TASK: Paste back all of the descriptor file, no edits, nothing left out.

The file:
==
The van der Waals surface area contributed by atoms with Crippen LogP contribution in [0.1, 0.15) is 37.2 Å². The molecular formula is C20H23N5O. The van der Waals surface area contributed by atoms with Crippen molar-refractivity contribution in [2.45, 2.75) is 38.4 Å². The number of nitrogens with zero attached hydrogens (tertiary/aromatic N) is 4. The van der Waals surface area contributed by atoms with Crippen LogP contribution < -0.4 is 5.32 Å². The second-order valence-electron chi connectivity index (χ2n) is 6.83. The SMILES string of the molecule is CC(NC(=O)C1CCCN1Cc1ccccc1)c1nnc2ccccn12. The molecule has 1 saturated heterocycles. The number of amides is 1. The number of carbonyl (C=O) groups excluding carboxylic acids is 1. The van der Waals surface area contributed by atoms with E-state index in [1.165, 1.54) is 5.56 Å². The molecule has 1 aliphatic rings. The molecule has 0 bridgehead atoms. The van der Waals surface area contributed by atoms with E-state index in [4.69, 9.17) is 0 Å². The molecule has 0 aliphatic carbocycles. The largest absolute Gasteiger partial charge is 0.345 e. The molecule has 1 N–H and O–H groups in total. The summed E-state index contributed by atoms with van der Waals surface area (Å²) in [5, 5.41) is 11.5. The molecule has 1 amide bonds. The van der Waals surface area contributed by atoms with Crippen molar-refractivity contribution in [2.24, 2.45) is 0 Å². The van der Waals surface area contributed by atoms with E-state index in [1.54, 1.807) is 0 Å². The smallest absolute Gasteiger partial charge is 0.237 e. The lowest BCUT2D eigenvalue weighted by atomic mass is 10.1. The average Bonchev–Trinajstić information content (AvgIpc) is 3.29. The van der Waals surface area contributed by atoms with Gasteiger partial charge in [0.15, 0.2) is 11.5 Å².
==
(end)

The van der Waals surface area contributed by atoms with Crippen LogP contribution in [0.1, 0.15) is 37.2 Å². The molecular formula is C20H23N5O. The van der Waals surface area contributed by atoms with Crippen molar-refractivity contribution in [2.45, 2.75) is 38.4 Å². The number of nitrogens with zero attached hydrogens (tertiary/aromatic N) is 4. The van der Waals surface area contributed by atoms with Crippen LogP contribution < -0.4 is 5.32 Å². The second-order valence-electron chi connectivity index (χ2n) is 6.83. The SMILES string of the molecule is CC(NC(=O)C1CCCN1Cc1ccccc1)c1nnc2ccccn12. The molecule has 1 saturated heterocycles. The number of amides is 1. The number of carbonyl (C=O) groups excluding carboxylic acids is 1. The van der Waals surface area contributed by atoms with E-state index in [1.165, 1.54) is 5.56 Å². The molecule has 1 aliphatic rings. The molecule has 0 bridgehead atoms. The van der Waals surface area contributed by atoms with E-state index in [4.69, 9.17) is 0 Å². The molecule has 0 aliphatic carbocycles. The largest absolute Gasteiger partial charge is 0.345 e. The molecule has 1 N–H and O–H groups in total. The summed E-state index contributed by atoms with van der Waals surface area (Å²) in [5, 5.41) is 11.5. The molecule has 1 amide bonds. The van der Waals surface area contributed by atoms with Crippen molar-refractivity contribution in [2.24, 2.45) is 0 Å². The van der Waals surface area contributed by atoms with E-state index in [1.54, 1.807) is 0 Å². The smallest absolute Gasteiger partial charge is 0.237 e. The lowest BCUT2D eigenvalue weighted by atomic mass is 10.1. The average Bonchev–Trinajstić information content (AvgIpc) is 3.29. The van der Waals surface area contributed by atoms with Gasteiger partial charge in [0.15, 0.2) is 11.5 Å².